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A dominant bursting electromyograph pattern in dystonic conditions predicts an early response to pallidal stimulation

A dominant bursting electromyograph pattern in dystonic conditions predicts an early response to pallidal stimulation
A dominant bursting electromyograph pattern in dystonic conditions predicts an early response to pallidal stimulation
Although chronic pallidal deep brain stimulation (DBS) is effective in the treatment of medically intractable dystonia, there is no way of predicting the variations in clinical outcome, partly due to our limited understanding of the pathophysiological mechanisms underlying this condition. We recorded electromyographic (EMG) activity from the most severely affected muscle groups in seven dystonia patients before and after pallidal DBS. Patient EMG recordings could be classified into two groups: one consisting of patients who at rest demonstrated a dominant low frequency component of activity on power spectral analysis (ranging from 2 to 5 Hz), and one group in which this dominant pattern was absent. Early postoperative improvements (within 2–3 days) were observed in the former group, whereas the latter group benefited more gradually (over several months). Analysis of EMG activity may provide a sensitive means of identifying dystonic patients who are likely to be most responsive to functional neurosurgical intervention.
dystonia, EMG, pallidum, stimulation
0967-5868
738-746
Yianni, John
940fddfe-1c78-4845-9d1a-3d667d27be72
Wang, Shou Yan
cea544a8-8562-43cb-9330-19f13c22c1d2
Liu, Xuguang
82f0b077-5b67-495b-92be-5cf1ed8d7bb1
Bain, Peter G.
a9691e26-7129-4eae-80b8-29e76b0ba31b
Nandi, Dipankar
bb04275c-5921-4175-9c17-0b819a1213b0
Gregory, Ralph
2a0c3f26-d503-497f-a130-96302a61580b
Joint, Carole
f6043141-867a-4815-9890-bb84b2948645
Stein, John F.
341274f8-3eee-4614-958c-635e0b498d78
Aziz, Tipu Z.
84768d79-fc87-4c3e-8955-d2e72ca5e6a0
Yianni, John
940fddfe-1c78-4845-9d1a-3d667d27be72
Wang, Shou Yan
cea544a8-8562-43cb-9330-19f13c22c1d2
Liu, Xuguang
82f0b077-5b67-495b-92be-5cf1ed8d7bb1
Bain, Peter G.
a9691e26-7129-4eae-80b8-29e76b0ba31b
Nandi, Dipankar
bb04275c-5921-4175-9c17-0b819a1213b0
Gregory, Ralph
2a0c3f26-d503-497f-a130-96302a61580b
Joint, Carole
f6043141-867a-4815-9890-bb84b2948645
Stein, John F.
341274f8-3eee-4614-958c-635e0b498d78
Aziz, Tipu Z.
84768d79-fc87-4c3e-8955-d2e72ca5e6a0

Yianni, John, Wang, Shou Yan, Liu, Xuguang, Bain, Peter G., Nandi, Dipankar, Gregory, Ralph, Joint, Carole, Stein, John F. and Aziz, Tipu Z. (2006) A dominant bursting electromyograph pattern in dystonic conditions predicts an early response to pallidal stimulation. Journal of Clinical Neuroscience, 13 (7), 738-746. (doi:10.1016/j.jocn.2005.07.022).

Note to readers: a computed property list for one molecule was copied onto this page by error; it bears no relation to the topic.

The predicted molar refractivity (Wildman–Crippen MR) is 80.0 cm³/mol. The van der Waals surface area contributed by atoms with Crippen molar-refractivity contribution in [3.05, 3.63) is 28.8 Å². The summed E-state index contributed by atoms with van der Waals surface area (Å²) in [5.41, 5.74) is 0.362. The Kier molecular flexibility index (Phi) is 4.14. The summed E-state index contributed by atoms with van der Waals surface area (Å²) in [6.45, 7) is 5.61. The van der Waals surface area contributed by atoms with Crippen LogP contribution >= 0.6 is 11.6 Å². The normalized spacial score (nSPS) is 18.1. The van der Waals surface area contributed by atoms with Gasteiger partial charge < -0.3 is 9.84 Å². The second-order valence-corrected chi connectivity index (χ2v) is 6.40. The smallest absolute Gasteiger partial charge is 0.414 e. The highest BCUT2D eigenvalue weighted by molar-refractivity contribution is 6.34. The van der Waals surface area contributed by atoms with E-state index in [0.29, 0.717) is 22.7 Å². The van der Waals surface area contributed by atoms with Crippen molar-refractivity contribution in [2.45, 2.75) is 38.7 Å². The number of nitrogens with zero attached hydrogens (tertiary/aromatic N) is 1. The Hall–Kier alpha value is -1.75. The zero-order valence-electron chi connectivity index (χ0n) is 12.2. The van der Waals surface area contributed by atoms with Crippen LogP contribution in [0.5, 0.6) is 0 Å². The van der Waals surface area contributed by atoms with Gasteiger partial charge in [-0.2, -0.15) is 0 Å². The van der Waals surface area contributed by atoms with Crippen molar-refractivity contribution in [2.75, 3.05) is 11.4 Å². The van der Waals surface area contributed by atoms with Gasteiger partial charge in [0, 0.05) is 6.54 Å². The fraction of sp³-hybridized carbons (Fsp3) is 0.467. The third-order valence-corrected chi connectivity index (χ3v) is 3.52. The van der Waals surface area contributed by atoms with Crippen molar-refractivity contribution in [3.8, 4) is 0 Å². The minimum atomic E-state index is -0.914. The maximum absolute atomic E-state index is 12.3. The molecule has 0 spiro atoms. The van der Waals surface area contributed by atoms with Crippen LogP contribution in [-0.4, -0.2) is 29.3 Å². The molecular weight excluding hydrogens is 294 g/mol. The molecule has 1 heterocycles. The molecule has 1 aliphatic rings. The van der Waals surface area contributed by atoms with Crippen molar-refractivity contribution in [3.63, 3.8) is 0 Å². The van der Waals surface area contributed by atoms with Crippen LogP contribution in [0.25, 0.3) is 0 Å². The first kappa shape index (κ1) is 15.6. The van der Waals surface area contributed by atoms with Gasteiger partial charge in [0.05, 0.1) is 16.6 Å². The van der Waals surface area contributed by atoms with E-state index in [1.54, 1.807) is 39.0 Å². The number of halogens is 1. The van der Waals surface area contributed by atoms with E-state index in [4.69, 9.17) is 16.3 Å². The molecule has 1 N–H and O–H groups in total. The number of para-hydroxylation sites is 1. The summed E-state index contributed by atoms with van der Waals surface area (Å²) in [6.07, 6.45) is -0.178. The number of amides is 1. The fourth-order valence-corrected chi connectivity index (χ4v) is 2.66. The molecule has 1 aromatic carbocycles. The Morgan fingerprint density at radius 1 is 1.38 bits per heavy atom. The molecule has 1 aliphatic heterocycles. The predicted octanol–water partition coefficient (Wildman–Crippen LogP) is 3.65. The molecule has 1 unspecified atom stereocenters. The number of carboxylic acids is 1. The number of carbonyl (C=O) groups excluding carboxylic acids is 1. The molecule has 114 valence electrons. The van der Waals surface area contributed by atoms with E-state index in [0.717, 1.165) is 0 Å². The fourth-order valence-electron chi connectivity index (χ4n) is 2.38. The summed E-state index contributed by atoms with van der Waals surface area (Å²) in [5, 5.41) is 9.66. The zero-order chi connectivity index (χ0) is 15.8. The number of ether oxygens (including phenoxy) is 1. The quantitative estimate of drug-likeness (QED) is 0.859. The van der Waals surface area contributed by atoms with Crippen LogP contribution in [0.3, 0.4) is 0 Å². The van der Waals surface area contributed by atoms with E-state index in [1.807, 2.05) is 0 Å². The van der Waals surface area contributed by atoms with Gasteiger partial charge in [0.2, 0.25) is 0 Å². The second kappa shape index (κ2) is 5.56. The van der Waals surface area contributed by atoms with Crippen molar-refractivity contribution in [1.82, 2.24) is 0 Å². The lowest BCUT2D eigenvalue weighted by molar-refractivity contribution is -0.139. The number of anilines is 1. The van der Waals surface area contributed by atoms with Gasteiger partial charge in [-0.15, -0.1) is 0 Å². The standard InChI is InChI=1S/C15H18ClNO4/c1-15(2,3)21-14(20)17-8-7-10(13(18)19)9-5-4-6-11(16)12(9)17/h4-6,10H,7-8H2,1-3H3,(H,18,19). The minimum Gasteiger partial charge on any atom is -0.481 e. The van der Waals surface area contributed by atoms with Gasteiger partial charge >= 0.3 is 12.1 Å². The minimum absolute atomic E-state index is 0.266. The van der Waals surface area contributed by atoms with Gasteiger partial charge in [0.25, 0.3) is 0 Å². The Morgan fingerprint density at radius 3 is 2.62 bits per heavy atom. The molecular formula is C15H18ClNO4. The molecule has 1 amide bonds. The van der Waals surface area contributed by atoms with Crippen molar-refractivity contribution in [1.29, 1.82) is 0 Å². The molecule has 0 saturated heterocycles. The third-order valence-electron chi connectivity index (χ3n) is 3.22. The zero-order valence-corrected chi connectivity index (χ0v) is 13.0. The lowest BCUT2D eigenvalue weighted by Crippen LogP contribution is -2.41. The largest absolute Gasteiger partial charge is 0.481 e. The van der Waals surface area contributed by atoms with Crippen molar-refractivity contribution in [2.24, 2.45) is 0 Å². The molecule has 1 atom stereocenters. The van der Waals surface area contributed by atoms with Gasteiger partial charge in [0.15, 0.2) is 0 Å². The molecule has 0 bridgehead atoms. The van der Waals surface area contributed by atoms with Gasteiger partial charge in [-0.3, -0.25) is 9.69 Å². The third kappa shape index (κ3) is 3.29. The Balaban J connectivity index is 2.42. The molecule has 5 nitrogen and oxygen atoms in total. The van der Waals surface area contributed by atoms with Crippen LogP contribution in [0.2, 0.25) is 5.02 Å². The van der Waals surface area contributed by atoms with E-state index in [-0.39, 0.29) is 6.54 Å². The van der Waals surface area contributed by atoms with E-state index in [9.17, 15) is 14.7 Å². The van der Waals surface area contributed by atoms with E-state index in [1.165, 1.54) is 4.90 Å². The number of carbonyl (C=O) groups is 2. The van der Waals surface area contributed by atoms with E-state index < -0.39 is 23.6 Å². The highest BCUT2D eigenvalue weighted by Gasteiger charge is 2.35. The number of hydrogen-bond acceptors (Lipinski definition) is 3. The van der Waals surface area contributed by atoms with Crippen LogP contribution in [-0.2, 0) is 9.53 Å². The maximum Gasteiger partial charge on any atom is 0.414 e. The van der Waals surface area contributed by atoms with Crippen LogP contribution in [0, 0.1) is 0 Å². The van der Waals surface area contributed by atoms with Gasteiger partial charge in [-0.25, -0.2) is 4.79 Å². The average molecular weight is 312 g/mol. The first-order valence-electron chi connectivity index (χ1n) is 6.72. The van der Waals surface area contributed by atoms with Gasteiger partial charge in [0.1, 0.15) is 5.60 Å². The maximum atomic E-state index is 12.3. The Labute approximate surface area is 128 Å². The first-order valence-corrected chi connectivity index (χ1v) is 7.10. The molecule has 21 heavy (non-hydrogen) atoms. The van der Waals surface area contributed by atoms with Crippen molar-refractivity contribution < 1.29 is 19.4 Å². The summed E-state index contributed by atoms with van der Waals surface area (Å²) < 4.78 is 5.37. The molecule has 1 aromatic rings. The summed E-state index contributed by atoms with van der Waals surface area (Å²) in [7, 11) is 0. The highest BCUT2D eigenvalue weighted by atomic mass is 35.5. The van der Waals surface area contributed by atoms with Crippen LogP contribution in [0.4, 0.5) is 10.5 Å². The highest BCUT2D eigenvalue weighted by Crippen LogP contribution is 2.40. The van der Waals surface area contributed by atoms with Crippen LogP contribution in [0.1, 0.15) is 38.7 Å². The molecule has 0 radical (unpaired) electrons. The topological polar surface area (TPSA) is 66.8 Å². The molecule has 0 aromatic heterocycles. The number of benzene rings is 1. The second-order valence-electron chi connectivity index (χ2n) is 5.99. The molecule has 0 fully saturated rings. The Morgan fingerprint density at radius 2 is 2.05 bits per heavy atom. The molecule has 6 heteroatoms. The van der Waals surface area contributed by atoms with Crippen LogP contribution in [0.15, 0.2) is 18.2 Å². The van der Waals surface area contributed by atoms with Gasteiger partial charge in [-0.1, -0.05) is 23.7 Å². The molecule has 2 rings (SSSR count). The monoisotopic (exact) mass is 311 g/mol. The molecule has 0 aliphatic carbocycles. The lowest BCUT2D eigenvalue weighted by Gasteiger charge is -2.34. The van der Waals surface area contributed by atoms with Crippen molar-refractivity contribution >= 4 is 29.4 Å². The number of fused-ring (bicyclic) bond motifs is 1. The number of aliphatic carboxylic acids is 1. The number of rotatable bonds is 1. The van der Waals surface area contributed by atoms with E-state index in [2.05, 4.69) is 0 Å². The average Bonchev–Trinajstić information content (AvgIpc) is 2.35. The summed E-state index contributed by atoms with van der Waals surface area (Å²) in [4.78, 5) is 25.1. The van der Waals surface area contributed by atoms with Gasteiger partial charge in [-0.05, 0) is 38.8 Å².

Record type: Article

Abstract

Although chronic pallidal deep brain stimulation (DBS) is effective in the treatment of medically intractable dystonia, there is no way of predicting the variations in clinical outcome, partly due to our limited understanding of the pathophysiological mechanisms underlying this condition. We recorded electromyographic (EMG) activity from the most severely affected muscle groups in seven dystonia patients before and after pallidal DBS. Patient EMG recordings could be classified into two groups: one consisting of patients who at rest demonstrated a dominant low frequency component of activity on power spectral analysis (ranging from 2 to 5 Hz), and one group in which this dominant pattern was absent. Early postoperative improvements (within 2–3 days) were observed in the former group, whereas the latter group benefited more gradually (over several months). Analysis of EMG activity may provide a sensitive means of identifying dystonic patients who are likely to be most responsive to functional neurosurgical intervention.

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More information

Published date: August 2006
Keywords: dystonia, EMG, pallidum, stimulation
Organisations: Human Sciences Group

Identifiers

Local EPrints ID: 49596
URI: http://eprints.soton.ac.uk/id/eprint/49596
ISSN: 0967-5868
PURE UUID: 77353f06-b621-432f-b888-01685a8c2957

Catalogue record

Date deposited: 21 Nov 2007
Last modified: 13 Mar 2019 20:53

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